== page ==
Back on Track

New reviews coming soon! I'll be importing my work from the past two years, but in the meantime,
I'm reclaiming my small place on the web.

Monday, February 26, 2007

Thriller/Fiction Review

Wearing the Spider
By Susan Schaab
ISBN: 1-934291-05-6
Publication Date: June 2007

My initial reaction to “Wearing the Spider” by Susan Schaab is, “Wow.” It’s a wicked web we weave and this book will leave readers with the feeling of needing to brush off a few spiders.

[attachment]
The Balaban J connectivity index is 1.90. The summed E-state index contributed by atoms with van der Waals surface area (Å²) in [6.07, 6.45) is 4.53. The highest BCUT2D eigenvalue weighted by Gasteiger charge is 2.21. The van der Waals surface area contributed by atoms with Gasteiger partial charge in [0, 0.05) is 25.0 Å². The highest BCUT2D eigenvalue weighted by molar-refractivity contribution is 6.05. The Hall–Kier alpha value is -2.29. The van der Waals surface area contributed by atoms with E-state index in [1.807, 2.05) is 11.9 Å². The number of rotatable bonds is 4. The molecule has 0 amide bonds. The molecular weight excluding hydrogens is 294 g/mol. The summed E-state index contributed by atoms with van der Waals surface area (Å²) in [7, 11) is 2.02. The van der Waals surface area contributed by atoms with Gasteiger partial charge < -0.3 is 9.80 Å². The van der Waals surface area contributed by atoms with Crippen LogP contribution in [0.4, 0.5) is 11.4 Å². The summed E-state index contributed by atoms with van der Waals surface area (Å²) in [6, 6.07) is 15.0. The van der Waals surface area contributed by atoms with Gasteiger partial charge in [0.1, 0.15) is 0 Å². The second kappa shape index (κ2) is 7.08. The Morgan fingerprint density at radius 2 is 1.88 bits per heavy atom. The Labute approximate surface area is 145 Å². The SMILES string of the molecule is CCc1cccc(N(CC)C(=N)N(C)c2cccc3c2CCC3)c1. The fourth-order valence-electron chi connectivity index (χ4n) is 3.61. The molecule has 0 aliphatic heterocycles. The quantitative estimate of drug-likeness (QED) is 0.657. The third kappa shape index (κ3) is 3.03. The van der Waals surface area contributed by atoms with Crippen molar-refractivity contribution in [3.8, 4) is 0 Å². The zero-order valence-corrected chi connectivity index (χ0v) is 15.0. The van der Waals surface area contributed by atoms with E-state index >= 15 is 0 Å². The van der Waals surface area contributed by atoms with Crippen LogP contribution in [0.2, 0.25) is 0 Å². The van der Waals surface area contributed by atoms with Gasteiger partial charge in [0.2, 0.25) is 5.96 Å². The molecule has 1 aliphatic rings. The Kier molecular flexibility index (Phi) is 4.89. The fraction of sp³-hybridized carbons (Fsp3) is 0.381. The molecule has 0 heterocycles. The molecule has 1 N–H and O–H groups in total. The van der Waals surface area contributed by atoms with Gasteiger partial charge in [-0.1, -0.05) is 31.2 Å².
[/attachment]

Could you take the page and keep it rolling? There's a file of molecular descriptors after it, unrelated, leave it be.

This legal thriller is also a work of suspense and romance, offering a bit of something for everyone. Evie Sullivan is a hopeful lawyer up for partnership at her law firm. She works diligently and passionately, often staying in the office well into the night to get things done. What she doesn’t know, could certainly hurt her. Overhearing part of a conversation in the conference room late one night sets Evie on edge and has her looking twice at things she’d brushed off as simple errors… things like her name appearing on work she hadn’t done, strange hotel receipts in her name in her expense reports from places she’d never been, emails from clients she had no known contact with. Someone seemed to be trying to make her look bad in the eyes of legitimate clients and the partners. Could it all have something to do with a forced kiss she’d fended off months ago? Was someone trying to exact some sort of revenge? Or was this all just part of something even bigger than a suffering ego? The plot thickens to reveal the inclusion of a US Senator, a commission worth $25 million, and the murder of a woman set on giving Evie some important information. Time will tell if the spider is spotted before it is too late, through it all though, readers will feel the creepy crawly sensation of Evie dealing with something quite evil.